Prostate Cancer Organization of the Ozarks to offer Education, Support for Men with the Disease

Aug 10, 2016

Stethoscope and Prescription Pad
Credit Kathea Pinto / Flickr

Prostate Cancer is one of the leading causes of cancer deaths among men in the U.S., according to the Centers for Disease Control.  And Dr. Abe Abdalla (Awb-DAW-luh), medical director of oncology at CoxHealth, said more men need to be tested for the disease.

Studies have shown that there isn’t solid evidence that screening increases cure rates.  But as a physician, Dr. Abdalla has seen evidence to the contrary.  That’s why he helped to form the Prostate Cancer Organization of the Ozarks (PCOO) at CoxHealth.  Its goal is to increase awareness about prostate cancer in men.

He said a study by Northwestern found that over the last ten years the incidents of metastatic prostate cancer have increased almost 92 percent.

"So, it confirmed our fear.  So we were in many ways ahead of the curve in noticing that, and we decided two and a half to three years ago to do something about it," he said.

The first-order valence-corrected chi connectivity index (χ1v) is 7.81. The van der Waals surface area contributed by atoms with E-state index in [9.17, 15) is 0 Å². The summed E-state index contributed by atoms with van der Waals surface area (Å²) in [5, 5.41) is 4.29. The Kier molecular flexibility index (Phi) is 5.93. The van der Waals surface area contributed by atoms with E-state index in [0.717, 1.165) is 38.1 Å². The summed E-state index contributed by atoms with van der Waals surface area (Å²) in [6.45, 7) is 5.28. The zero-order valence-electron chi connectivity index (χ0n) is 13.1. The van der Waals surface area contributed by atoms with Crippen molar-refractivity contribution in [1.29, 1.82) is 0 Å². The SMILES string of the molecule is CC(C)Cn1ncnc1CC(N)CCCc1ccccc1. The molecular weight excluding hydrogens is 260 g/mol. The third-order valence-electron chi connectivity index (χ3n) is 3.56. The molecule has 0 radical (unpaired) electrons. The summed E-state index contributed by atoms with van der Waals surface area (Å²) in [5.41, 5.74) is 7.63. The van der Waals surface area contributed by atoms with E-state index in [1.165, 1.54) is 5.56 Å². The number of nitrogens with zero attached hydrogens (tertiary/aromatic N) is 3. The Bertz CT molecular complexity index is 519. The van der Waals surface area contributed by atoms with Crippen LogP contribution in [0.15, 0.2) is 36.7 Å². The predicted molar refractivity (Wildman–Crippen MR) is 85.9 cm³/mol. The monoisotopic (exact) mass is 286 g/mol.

That was the beginning of the PCOO.  Dr. Abdalla says they want to spread the word that prostate cancer is a serious health issue for men and needs to be treated as such.

He said, while a segment of those with prostate cancer don’t need treatment, most do.

"The majority of men with prostate cancers, based on various parameters, they need the treatment, and they need the treatment in a timely fashion," he said.

According to Dr. Abdalla, prostate cancer is “very treatable” if caught early, and the treatment options available today allow for an excellent quality of life.

"The quality of life in terms of various aspects--incontinence or sexual potency--the results are outstanding," he said.

Along with educating men about prostate cancer, the PCOO will also serve as a source of information for men with the disease and their families and will offer things like financial help, transportation, nutrition advice and more.

"It's truly a one-stop shop for patients and their families to help them during very trying times when they get diagnosed with prostate cancer," he said.

A goal is to eventually have a multi-disciplinary prostate cancer clinic.  He said space is available, and he hopes the clinic can be open within the next year.